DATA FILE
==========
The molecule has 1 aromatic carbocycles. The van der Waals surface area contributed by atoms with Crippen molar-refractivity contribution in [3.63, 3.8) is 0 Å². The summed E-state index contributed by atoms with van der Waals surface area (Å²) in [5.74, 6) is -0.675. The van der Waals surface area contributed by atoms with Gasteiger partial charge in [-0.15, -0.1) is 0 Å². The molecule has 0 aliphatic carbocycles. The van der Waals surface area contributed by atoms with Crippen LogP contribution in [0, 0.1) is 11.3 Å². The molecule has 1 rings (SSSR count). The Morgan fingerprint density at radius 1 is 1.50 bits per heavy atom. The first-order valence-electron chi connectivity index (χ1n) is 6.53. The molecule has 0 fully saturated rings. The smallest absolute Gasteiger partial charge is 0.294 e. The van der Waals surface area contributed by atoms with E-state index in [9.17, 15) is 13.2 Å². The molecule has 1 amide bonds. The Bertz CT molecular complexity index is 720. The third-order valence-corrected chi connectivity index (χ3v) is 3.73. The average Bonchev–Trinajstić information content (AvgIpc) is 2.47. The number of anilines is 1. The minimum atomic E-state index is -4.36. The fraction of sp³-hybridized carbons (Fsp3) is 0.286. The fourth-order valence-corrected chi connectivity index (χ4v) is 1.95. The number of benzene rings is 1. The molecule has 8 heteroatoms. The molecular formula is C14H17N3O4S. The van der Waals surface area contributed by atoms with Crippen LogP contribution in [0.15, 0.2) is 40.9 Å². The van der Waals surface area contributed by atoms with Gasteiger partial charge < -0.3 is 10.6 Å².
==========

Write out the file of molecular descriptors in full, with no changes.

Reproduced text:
The molecule has 1 aromatic carbocycles. The van der Waals surface area contributed by atoms with Crippen molar-refractivity contribution in [3.63, 3.8) is 0 Å². The summed E-state index contributed by atoms with van der Waals surface area (Å²) in [5.74, 6) is -0.675. The van der Waals surface area contributed by atoms with Gasteiger partial charge in [-0.15, -0.1) is 0 Å². The molecule has 0 aliphatic carbocycles. The van der Waals surface area contributed by atoms with Crippen LogP contribution in [0, 0.1) is 11.3 Å². The molecule has 1 rings (SSSR count). The Morgan fingerprint density at radius 1 is 1.50 bits per heavy atom. The first-order valence-electron chi connectivity index (χ1n) is 6.53. The molecule has 0 fully saturated rings. The smallest absolute Gasteiger partial charge is 0.294 e. The van der Waals surface area contributed by atoms with E-state index in [9.17, 15) is 13.2 Å². The molecule has 1 amide bonds. The Bertz CT molecular complexity index is 720. The third-order valence-corrected chi connectivity index (χ3v) is 3.73. The average Bonchev–Trinajstić information content (AvgIpc) is 2.47. The number of anilines is 1. The minimum atomic E-state index is -4.36. The fraction of sp³-hybridized carbons (Fsp3) is 0.286. The fourth-order valence-corrected chi connectivity index (χ4v) is 1.95. The number of benzene rings is 1. The molecule has 8 heteroatoms. The molecular formula is C14H17N3O4S. The van der Waals surface area contributed by atoms with Crippen LogP contribution in [0.15, 0.2) is 40.9 Å². The van der Waals surface area contributed by atoms with Gasteiger partial charge < -0.3 is 10.6 Å².